Fall: Shorter Days, Cooler Weather & Seasonal Depression-How to Avoid It
Seasonal Depression or Seasonal Affect Disorder is defined by the National Institute for Mental Health as “Seasonal Affective Disorder (SAD) is a type of depression that comes and goes with the seasons, typically starting in the late fall and early winter and going away during the spring and summer. Depressive episodes linked to the summer can occur, but are much less common than winter episodes of SAD”
(NIHM 2016, Seasonal Affect Disorder, retrieved September 12, 2019 from https://www.nimh.nih.gov/health/topics/seasonal-affective-disorder/index.shtml.)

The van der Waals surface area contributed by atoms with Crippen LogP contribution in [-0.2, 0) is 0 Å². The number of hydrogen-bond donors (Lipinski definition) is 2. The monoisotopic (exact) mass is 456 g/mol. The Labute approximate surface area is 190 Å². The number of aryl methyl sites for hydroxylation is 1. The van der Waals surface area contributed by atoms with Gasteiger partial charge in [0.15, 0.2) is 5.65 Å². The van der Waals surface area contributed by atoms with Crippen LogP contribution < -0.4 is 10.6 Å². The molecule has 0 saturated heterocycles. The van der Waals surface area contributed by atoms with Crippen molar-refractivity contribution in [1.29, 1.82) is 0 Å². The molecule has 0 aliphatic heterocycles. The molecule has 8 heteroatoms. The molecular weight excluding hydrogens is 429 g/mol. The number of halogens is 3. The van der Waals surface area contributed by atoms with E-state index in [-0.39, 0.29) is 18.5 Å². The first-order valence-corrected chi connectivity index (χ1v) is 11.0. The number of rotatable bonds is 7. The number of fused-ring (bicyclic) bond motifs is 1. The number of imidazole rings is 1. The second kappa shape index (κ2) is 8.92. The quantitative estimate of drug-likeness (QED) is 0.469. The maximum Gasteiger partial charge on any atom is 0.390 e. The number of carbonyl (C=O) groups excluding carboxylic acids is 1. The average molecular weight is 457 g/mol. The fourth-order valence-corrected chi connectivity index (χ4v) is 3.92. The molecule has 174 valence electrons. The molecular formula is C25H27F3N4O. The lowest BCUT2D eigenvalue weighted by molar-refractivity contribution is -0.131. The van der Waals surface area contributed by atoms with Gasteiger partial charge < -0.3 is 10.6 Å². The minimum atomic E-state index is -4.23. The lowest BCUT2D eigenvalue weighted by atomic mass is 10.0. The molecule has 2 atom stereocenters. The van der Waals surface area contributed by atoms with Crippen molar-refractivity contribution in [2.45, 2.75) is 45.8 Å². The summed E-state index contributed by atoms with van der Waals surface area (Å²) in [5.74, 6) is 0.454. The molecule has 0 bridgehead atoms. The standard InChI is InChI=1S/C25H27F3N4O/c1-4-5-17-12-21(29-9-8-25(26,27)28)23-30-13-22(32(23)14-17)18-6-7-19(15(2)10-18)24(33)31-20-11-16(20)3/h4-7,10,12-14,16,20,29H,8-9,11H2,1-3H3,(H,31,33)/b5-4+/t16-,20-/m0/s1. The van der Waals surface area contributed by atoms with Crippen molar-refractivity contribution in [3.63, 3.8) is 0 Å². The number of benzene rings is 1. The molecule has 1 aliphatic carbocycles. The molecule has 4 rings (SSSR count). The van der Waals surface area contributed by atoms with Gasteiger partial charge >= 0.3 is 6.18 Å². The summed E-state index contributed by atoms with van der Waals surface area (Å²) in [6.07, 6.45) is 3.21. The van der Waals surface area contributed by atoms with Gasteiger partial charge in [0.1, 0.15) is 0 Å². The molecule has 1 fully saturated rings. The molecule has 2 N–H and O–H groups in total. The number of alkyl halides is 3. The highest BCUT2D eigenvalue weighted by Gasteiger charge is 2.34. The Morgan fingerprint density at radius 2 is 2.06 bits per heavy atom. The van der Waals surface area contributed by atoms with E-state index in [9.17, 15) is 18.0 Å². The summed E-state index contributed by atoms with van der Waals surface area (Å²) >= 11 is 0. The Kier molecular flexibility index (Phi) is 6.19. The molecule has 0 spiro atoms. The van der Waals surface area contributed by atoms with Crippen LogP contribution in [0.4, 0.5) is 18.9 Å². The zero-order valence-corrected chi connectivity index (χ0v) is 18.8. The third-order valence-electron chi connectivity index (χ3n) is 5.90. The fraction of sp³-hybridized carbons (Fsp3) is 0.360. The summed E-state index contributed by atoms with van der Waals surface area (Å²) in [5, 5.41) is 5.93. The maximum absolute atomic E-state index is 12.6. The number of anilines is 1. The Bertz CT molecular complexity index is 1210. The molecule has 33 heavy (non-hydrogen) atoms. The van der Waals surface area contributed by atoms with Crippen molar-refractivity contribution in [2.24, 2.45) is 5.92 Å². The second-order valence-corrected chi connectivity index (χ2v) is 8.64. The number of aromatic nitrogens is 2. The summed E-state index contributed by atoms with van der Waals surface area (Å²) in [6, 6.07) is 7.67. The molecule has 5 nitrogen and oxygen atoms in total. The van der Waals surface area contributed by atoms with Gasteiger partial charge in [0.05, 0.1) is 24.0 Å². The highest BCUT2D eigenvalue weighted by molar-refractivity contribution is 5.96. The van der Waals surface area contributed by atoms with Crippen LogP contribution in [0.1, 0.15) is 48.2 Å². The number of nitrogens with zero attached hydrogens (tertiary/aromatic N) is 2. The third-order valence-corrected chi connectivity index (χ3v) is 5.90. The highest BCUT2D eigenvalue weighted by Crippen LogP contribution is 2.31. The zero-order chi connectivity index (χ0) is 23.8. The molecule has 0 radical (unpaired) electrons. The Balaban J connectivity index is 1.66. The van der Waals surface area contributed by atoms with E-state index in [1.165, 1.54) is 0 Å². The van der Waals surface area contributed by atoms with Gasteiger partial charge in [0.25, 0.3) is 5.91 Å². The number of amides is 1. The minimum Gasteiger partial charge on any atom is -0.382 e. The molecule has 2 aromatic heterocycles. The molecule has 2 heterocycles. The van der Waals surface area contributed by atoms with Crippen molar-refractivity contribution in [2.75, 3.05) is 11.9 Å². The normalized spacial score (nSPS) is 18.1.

What does Seasonal Depression look like? Hibernating and all the factors that go into it! Sleeping more than the average you need, over eating, isolating, low energy, withdrawing, and low motivation are just a few of the factors.
Who is affected by Seasonal Depression? Females are diagnosed higher than males, younger adults and children are also affected. Generally genes can play a role, but sometimes it can just be the change in the weather.
So how can we avoid it or be prepared for it? Increase your amount of Vitamin D during the summer, supplements, getting outside, take a vacation! Keep your physical activity up. Seek some support if it is needed. A little therapy can go a long way. Self care!!